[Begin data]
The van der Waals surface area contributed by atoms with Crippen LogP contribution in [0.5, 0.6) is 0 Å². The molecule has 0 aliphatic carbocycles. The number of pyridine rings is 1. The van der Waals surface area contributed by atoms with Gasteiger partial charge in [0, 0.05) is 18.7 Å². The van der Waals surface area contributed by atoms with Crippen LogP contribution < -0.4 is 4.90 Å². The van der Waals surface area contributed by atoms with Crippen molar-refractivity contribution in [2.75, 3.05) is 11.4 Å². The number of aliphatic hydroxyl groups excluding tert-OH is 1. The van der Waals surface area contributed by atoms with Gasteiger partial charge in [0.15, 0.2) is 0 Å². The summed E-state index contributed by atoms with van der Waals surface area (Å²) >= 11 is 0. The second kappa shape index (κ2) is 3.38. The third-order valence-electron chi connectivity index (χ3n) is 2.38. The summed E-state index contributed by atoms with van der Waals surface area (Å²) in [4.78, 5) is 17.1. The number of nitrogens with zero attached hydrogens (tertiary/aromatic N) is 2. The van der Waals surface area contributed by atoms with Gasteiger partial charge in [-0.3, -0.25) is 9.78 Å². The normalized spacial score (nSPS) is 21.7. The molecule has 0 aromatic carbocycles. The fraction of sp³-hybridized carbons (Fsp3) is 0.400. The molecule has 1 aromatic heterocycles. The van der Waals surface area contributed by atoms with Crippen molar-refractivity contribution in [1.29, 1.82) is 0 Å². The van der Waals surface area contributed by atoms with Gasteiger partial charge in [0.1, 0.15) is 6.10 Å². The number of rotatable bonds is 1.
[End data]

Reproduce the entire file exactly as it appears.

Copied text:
The van der Waals surface area contributed by atoms with Crippen LogP contribution in [0.5, 0.6) is 0 Å². The molecule has 0 aliphatic carbocycles. The number of pyridine rings is 1. The van der Waals surface area contributed by atoms with Gasteiger partial charge in [0, 0.05) is 18.7 Å². The van der Waals surface area contributed by atoms with Crippen LogP contribution < -0.4 is 4.90 Å². The van der Waals surface area contributed by atoms with Crippen molar-refractivity contribution in [2.75, 3.05) is 11.4 Å². The number of aliphatic hydroxyl groups excluding tert-OH is 1. The van der Waals surface area contributed by atoms with Gasteiger partial charge in [0.15, 0.2) is 0 Å². The summed E-state index contributed by atoms with van der Waals surface area (Å²) >= 11 is 0. The second kappa shape index (κ2) is 3.38. The third-order valence-electron chi connectivity index (χ3n) is 2.38. The summed E-state index contributed by atoms with van der Waals surface area (Å²) in [4.78, 5) is 17.1. The number of nitrogens with zero attached hydrogens (tertiary/aromatic N) is 2. The van der Waals surface area contributed by atoms with Gasteiger partial charge in [-0.3, -0.25) is 9.78 Å². The normalized spacial score (nSPS) is 21.7. The molecule has 0 aromatic carbocycles. The fraction of sp³-hybridized carbons (Fsp3) is 0.400. The molecule has 1 aromatic heterocycles. The van der Waals surface area contributed by atoms with Crippen molar-refractivity contribution in [1.29, 1.82) is 0 Å². The van der Waals surface area contributed by atoms with Gasteiger partial charge in [0.1, 0.15) is 6.10 Å². The number of rotatable bonds is 1.